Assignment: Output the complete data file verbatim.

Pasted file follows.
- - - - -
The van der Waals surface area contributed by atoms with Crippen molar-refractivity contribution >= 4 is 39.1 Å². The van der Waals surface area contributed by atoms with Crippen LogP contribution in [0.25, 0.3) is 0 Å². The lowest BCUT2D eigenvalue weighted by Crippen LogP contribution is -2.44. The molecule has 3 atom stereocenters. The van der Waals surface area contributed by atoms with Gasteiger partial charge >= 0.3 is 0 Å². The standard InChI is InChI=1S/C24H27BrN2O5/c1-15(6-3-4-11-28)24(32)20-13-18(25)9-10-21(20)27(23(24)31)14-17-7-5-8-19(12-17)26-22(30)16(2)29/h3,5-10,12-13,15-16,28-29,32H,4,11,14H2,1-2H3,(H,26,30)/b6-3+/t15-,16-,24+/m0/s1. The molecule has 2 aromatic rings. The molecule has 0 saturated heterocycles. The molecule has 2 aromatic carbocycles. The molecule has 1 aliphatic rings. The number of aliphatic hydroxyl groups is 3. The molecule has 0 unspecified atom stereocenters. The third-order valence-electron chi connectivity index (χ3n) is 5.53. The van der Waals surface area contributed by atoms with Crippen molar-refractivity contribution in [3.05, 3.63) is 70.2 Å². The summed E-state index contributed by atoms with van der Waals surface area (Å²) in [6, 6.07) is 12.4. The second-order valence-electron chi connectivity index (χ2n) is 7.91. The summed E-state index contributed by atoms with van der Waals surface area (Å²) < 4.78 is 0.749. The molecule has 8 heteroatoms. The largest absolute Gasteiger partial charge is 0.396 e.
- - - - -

The van der Waals surface area contributed by atoms with Crippen molar-refractivity contribution >= 4 is 39.1 Å². The van der Waals surface area contributed by atoms with Crippen LogP contribution in [0.25, 0.3) is 0 Å². The lowest BCUT2D eigenvalue weighted by Crippen LogP contribution is -2.44. The molecule has 3 atom stereocenters. The van der Waals surface area contributed by atoms with Gasteiger partial charge >= 0.3 is 0 Å². The standard InChI is InChI=1S/C24H27BrN2O5/c1-15(6-3-4-11-28)24(32)20-13-18(25)9-10-21(20)27(23(24)31)14-17-7-5-8-19(12-17)26-22(30)16(2)29/h3,5-10,12-13,15-16,28-29,32H,4,11,14H2,1-2H3,(H,26,30)/b6-3+/t15-,16-,24+/m0/s1. The molecule has 2 aromatic rings. The molecule has 0 saturated heterocycles. The molecule has 2 aromatic carbocycles. The molecule has 1 aliphatic rings. The number of aliphatic hydroxyl groups is 3. The molecule has 0 unspecified atom stereocenters. The third-order valence-electron chi connectivity index (χ3n) is 5.53. The van der Waals surface area contributed by atoms with Crippen molar-refractivity contribution in [3.05, 3.63) is 70.2 Å². The summed E-state index contributed by atoms with van der Waals surface area (Å²) in [6, 6.07) is 12.4. The second-order valence-electron chi connectivity index (χ2n) is 7.91. The summed E-state index contributed by atoms with van der Waals surface area (Å²) < 4.78 is 0.749. The molecule has 8 heteroatoms. The largest absolute Gasteiger partial charge is 0.396 e.